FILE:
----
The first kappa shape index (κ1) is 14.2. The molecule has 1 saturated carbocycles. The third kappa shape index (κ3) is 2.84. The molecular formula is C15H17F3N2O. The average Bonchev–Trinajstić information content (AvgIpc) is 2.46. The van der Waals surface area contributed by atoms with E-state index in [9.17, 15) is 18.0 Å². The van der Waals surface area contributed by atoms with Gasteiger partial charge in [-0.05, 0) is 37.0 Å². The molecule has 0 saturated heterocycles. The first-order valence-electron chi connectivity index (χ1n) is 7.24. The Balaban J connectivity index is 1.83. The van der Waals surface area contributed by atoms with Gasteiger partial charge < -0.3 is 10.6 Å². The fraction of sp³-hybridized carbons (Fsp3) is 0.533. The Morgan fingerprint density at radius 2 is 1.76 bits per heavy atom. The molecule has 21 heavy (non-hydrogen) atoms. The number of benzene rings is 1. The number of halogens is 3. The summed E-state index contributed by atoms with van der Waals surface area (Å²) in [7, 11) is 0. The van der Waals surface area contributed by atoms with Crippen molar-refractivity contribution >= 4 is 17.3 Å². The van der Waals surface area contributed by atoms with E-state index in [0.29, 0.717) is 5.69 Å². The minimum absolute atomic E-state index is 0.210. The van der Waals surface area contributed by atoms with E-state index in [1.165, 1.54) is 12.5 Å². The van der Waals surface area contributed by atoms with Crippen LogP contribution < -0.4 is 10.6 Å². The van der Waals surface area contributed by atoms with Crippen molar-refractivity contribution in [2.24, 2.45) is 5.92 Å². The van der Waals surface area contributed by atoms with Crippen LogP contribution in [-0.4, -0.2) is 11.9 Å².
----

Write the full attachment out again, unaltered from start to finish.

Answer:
The first kappa shape index (κ1) is 14.2. The molecule has 1 saturated carbocycles. The third kappa shape index (κ3) is 2.84. The molecular formula is C15H17F3N2O. The average Bonchev–Trinajstić information content (AvgIpc) is 2.46. The van der Waals surface area contributed by atoms with E-state index in [9.17, 15) is 18.0 Å². The van der Waals surface area contributed by atoms with Gasteiger partial charge in [-0.05, 0) is 37.0 Å². The molecule has 0 saturated heterocycles. The first-order valence-electron chi connectivity index (χ1n) is 7.24. The Balaban J connectivity index is 1.83. The van der Waals surface area contributed by atoms with Gasteiger partial charge < -0.3 is 10.6 Å². The fraction of sp³-hybridized carbons (Fsp3) is 0.533. The Morgan fingerprint density at radius 2 is 1.76 bits per heavy atom. The molecule has 21 heavy (non-hydrogen) atoms. The number of benzene rings is 1. The number of halogens is 3. The summed E-state index contributed by atoms with van der Waals surface area (Å²) in [7, 11) is 0. The van der Waals surface area contributed by atoms with Crippen molar-refractivity contribution >= 4 is 17.3 Å². The van der Waals surface area contributed by atoms with E-state index in [0.29, 0.717) is 5.69 Å². The minimum absolute atomic E-state index is 0.210. The van der Waals surface area contributed by atoms with E-state index in [1.165, 1.54) is 12.5 Å². The van der Waals surface area contributed by atoms with Crippen LogP contribution < -0.4 is 10.6 Å². The van der Waals surface area contributed by atoms with Crippen molar-refractivity contribution in [2.24, 2.45) is 5.92 Å². The van der Waals surface area contributed by atoms with Crippen LogP contribution in [-0.4, -0.2) is 11.9 Å².